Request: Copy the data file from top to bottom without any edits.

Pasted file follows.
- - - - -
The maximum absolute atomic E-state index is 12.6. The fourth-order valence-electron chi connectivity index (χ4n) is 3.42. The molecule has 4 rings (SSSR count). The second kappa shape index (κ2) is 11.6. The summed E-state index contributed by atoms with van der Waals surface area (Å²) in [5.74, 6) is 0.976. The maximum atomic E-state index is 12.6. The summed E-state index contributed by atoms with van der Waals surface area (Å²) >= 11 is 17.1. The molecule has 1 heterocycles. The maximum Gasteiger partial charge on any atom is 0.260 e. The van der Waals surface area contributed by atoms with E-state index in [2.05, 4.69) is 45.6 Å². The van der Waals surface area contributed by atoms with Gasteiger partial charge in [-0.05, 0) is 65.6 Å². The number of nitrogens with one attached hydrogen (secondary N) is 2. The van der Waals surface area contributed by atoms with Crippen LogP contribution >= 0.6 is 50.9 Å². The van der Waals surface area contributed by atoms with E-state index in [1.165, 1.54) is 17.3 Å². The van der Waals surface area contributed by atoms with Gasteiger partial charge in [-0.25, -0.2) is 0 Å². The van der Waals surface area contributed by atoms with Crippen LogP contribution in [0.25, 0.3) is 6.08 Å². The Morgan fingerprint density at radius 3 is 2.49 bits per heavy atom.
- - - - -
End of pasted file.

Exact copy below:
The maximum absolute atomic E-state index is 12.6. The fourth-order valence-electron chi connectivity index (χ4n) is 3.42. The molecule has 4 rings (SSSR count). The second kappa shape index (κ2) is 11.6. The summed E-state index contributed by atoms with van der Waals surface area (Å²) in [5.74, 6) is 0.976. The maximum atomic E-state index is 12.6. The summed E-state index contributed by atoms with van der Waals surface area (Å²) >= 11 is 17.1. The molecule has 1 heterocycles. The maximum Gasteiger partial charge on any atom is 0.260 e. The van der Waals surface area contributed by atoms with E-state index in [2.05, 4.69) is 45.6 Å². The van der Waals surface area contributed by atoms with Gasteiger partial charge in [-0.05, 0) is 65.6 Å². The number of nitrogens with one attached hydrogen (secondary N) is 2. The van der Waals surface area contributed by atoms with Crippen LogP contribution >= 0.6 is 50.9 Å². The van der Waals surface area contributed by atoms with E-state index in [1.165, 1.54) is 17.3 Å². The van der Waals surface area contributed by atoms with Gasteiger partial charge in [-0.25, -0.2) is 0 Å². The van der Waals surface area contributed by atoms with Crippen LogP contribution in [0.25, 0.3) is 6.08 Å². The Morgan fingerprint density at radius 3 is 2.49 bits per heavy atom.